Don't depend on degree days
A sensory evaluation is a better indicator of fruit maturity than degree days.
Counting degree days may be a useful exercise when selecting a vineyard location, but it's less profitable when you're trying to figure out when to harvest the grapes the site has produced.
"Degree days are not telling you the whole picture," Dr. Mark Greenspan told growers at the annual viticulture conference hosted by the B.C. Wine Grape Council in Penticton, British Columbia, Canada, in July. "Generally speaking, degree days don't have a lot to do with the ripening process."
While a correlation exists between growing degree days and the time it takes for vines to reach bloom, Greenspan has found degree days less helpful in tracking fruit development between bloom and harvest.
This is particularly true in California, where Greenspan, principal of the consulting firm Advanced Viticulture LLC, is based. Since ripening is more than sugar accumulation, Greenspan told growers that they have to consider how daily fluctuations in weather and temperature affect maturing grapes. Rather than focus on sugar accumulation, they have to take into account the development of compounds such as acids, anthocyanins, tannins, and others that contribute to the ultimate flavor of wine.
Many flavor characteristics aren't detectable prior to crush, meaning growers have to pay particular attention to other aspects of fruit maturity.
"It's controversial, but I won't talk about sugar --accumulation in the same sentence as ripening," he said. "I prefer to think of it as flavor ripening or flavor --maturation."
So, what should growers take into account if degree days aren't reliable and maturity is more than degrees Brix, the standard measure of sugar content? Berry temperature, Greenspan says, drawing a fine distinction in the mechanics of maturity. While sugar accumulation is dependent on canopy leaf area, its relation to crop load, and other factors outside the grape, the development of the compounds that contribute to flavor characteristics occurs within the grape.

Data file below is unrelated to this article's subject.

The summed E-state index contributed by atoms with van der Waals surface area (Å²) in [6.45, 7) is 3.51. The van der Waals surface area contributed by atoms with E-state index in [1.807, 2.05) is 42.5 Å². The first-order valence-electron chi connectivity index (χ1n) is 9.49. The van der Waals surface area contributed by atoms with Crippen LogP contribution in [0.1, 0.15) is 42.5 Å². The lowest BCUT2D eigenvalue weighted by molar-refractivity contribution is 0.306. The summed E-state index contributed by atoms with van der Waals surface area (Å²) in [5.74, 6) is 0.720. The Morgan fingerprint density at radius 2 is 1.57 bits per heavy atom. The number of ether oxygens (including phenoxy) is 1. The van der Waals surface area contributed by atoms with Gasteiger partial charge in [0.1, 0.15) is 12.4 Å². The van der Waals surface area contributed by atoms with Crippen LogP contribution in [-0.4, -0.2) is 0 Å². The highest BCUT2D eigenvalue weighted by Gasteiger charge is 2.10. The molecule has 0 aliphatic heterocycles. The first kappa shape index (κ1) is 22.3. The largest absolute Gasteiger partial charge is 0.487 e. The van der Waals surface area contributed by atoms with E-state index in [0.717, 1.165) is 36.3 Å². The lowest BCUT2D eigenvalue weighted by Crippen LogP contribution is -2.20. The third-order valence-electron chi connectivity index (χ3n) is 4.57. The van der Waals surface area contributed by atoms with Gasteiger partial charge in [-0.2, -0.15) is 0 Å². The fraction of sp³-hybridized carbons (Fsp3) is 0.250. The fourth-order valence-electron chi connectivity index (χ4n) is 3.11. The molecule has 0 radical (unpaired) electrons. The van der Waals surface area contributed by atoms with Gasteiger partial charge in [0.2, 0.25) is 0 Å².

Greenspan therefore focuses on grape temperature, recommending that vine management allow grapes adequate exposure to the sun so they can reach an --optimum temperature for full flavor development.
"Almost everything comes back to berry temperature," Greenspan told growers. "There's some temperature optimum that's going to increase the rate of flavor accumulation, flavor development in the fruit."
This is particularly important during the critical ripening period between August 15 and October 15, which explains why a dramatic variation in temperatures between day and night isn't necessarily a good thing. A chilly night may cool down the grapes too rapidly to allow proper development of flavor compounds, while too much heat during the day risks stimulating aggressive photosynthesis that boosts grapes' sugar content but does nothing for flavor.
Climate change only complicates matters, Greenspan added. An increase in greenhouse gases—particularly carbon dioxide—boosts the rate of sugar accumulation, potentially putting it further out of step relative to flavor development.
"The higher amount of carbon dioxide in the atmosphere will provide a greater store of carbon for the purposes of the grapevine," Greenspan said. "Maybe it's part of the reason we're having a struggle throughout the world to manage elevated sugar accumulation."
How, then, to determine when grapes are ready to harvest?
Since the flavors that show in a wine won't all be present in the grape at harvest, Greenspan suggests growers as well as winemakers look at maturity characteristics rather than flavor. While sugar content will remain an important measure, Greenspan also pointed to the Quantitative Descriptive Sensory Analysis method put forward by France's Jacques Rousseau, which assesses the fruit, its pulp, skin, and seeds.
"Brix isn't going to go away," he said. "[But] what we're really trying to do is train ourselves to recognize some of the flavors that are important to the wine."